Reclaiming female sexuality in pop culture

One of the more striking moments in How to Get Away with Murder — a show already filled with striking moments – has to be in the pilot, when we see Annalise behind her desk getting oral sex from her lover, Nate Lahey. It’s a powerful and compelling scene that sets the stage for the coming season, the statements that will be made in the show, and Annalise herself. This is a character who owns her sexuality in a way that might be startling and uncomfortable for viewers, and it made for utterly fantastic television.

It wasn’t the only instance in which Annalise exercised her sexual autonomy, nor was she the only female character who took control of her sexuality. They join a growing list of women on television, in books, and in other aspects of pop culture who aren’t just having sex, but are enjoying it, and are quite open about that fact. That scene is about pure pleasure on Annalise’s part — sure, Nate may enjoy the emotional and physical exchange with his partner, but we very rarely see a man focusing on a woman’s pleasure in pop culture, and it stands out.

I’m used to seeing female sexuality as a very passive entity in pop culture, and women who are both sexual and daring enough to enjoy it are often punished for it, even if indirectly. They’re raped, they’re called sluts, they get pregnant, and sometimes it’s in service to the plot, and it’s even designed to be a commentary on how women are treated, but it makes for a refreshing change to see women taking back their sexuality and forcing the conversation on who ‘gets’ to receive pleasure and how without being penalised.

We see it with Claire in House of Cards, involved in a relationship with her lover in addition to her complicated marriage with Frank and her other relationships. One thing that particularly intrigues me about their relationship, of course, is its transparency. They’re clearly poly and open about who they have sex with and how — and while I’m used to seeing men use women (as Frank did Zoe), the sight of a woman doing the same thing to men is striking in pop culture. Instead of just seeking fulfillment or connections, Claire is actively taking control of her environment, and it makes her a much more powerful character.

Conversations about female sexuality in pop culture have been going on for decades, and we’ve seen some movement on the subject, but it sometimes feels like we haven’t seen the fundamental changes we need. Women are often passively sexual, and their needs are the subject of whispered comments and tiptoeing. Those who are sexually assertive are treated as aggressive and transgressive, which has implications for the real world, where women with similar approaches to interaction are also punished for it. Annalise Keating likes oral sex and demands it. Claire uses sex to get something she wants, while retaining autonomy over her body. These are things that unnerve viewers because they strike a little dangerously close to home in some cases.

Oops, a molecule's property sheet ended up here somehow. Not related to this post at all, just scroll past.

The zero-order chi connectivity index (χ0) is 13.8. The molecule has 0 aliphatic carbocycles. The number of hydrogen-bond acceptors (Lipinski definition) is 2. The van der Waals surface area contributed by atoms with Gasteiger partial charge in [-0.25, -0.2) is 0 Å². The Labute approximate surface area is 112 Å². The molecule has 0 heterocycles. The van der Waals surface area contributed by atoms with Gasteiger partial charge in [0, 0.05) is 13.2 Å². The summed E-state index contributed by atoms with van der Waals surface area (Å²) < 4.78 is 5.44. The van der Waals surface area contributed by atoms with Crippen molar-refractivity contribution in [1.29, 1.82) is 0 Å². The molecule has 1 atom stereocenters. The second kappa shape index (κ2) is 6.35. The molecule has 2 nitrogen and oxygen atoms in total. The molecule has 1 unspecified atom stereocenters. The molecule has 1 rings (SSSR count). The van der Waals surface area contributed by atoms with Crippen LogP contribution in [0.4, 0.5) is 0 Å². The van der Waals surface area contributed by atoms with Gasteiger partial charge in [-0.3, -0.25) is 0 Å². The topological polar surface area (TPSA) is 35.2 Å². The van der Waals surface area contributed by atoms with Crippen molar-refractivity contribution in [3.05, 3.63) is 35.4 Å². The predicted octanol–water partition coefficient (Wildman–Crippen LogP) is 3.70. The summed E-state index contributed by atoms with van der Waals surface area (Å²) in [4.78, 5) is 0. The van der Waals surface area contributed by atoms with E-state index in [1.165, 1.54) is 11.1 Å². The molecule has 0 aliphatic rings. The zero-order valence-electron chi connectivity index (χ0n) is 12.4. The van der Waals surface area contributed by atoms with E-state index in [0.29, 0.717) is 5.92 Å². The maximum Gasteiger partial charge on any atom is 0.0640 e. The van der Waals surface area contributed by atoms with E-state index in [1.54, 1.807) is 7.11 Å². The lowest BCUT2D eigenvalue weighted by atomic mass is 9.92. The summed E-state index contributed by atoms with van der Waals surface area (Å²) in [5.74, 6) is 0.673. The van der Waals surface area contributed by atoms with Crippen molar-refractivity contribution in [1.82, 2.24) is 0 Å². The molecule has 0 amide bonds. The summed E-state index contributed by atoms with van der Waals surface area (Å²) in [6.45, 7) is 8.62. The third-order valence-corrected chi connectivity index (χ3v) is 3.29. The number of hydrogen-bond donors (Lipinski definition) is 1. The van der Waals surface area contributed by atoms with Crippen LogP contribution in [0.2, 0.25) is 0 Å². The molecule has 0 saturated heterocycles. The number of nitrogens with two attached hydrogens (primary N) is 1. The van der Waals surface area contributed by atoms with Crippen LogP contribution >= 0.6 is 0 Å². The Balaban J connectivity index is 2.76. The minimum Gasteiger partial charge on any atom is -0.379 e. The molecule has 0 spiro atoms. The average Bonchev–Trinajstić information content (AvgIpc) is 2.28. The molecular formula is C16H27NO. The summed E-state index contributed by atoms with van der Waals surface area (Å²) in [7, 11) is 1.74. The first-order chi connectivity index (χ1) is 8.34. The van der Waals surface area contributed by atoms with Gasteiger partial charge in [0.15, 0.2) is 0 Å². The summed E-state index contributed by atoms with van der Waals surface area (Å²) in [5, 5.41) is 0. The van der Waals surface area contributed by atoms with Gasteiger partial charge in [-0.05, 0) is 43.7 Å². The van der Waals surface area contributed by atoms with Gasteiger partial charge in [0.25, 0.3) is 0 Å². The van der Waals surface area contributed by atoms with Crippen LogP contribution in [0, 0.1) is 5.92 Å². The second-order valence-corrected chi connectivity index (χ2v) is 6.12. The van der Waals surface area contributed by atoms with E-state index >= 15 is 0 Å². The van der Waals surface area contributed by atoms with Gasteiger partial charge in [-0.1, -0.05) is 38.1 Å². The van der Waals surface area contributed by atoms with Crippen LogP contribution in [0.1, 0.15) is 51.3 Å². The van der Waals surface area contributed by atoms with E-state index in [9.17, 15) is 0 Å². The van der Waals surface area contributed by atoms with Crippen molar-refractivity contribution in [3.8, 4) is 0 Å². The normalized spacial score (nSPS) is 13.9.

What does pop culture look like when female sexuality is depicted authentically and when women are empowered to control their own bodies? It looks very different than the landscape we are facing now, particularly when it comes to areas of pop culture like young adult literature, where a growing number of authors are pushing to put their female characters in control of their sexuality. Their work is pushing at the boundaries and transgressing what girls are ‘supposed’ to do, and, tellingly, YA is still written off as an unimportant thing for girls.

The girls have news for the people who would write them off: They’re reading some seriously subversive media, and they don’t care if you want to trash them for reading it. While people rail against the death of fiction and claim that adult literary fiction is some kind of pinnacle of social commentary, girls in YA are doing much, much more than those in adult fiction, for the most part. The women of adult fiction are often hamstrung by norms and mores that keep them captive to outdated attitudes about female sexuality, and when women do strike out on their own, surprise, the books get classified as trashy romance and chick lit on the grounds that their characters are doing girly stuff — like having sex and enjoying it, apparently.

The idea that women might have sex and derive pleasure from it seems deeply threatening to some critics, who attempt to find grounds to attack media with confrontational depictions of female sexuality without openly admitting that they’re misogynists. There’s always a reason to dredge up for not liking a narrative that centres female sexuality, which means that such works are continually pushed to the background and their creators are penalised for telling stories that go against the norm. Moreover, the public learns important lessons about female sexuality (it’s something to hide, it’s something to be ashamed of), and resists the idea of sexual autonomy for women in the real world as well as in pop culture.

What’s most disturbing is that some of these critics are women. It’s ludicrous to demand complete fealty and solidarity across an entire gender when there are so many complicating factors going on, but it’s both telling and frustrating when women assault works of pop culture that depict empowered women, especially when they try to hide their discomfort behind something else. Yes, seeing women have and enjoy sex is an alien experience for some critics — but it shouldn’t be.

Image: Viola Davis, ABC Television, Flickr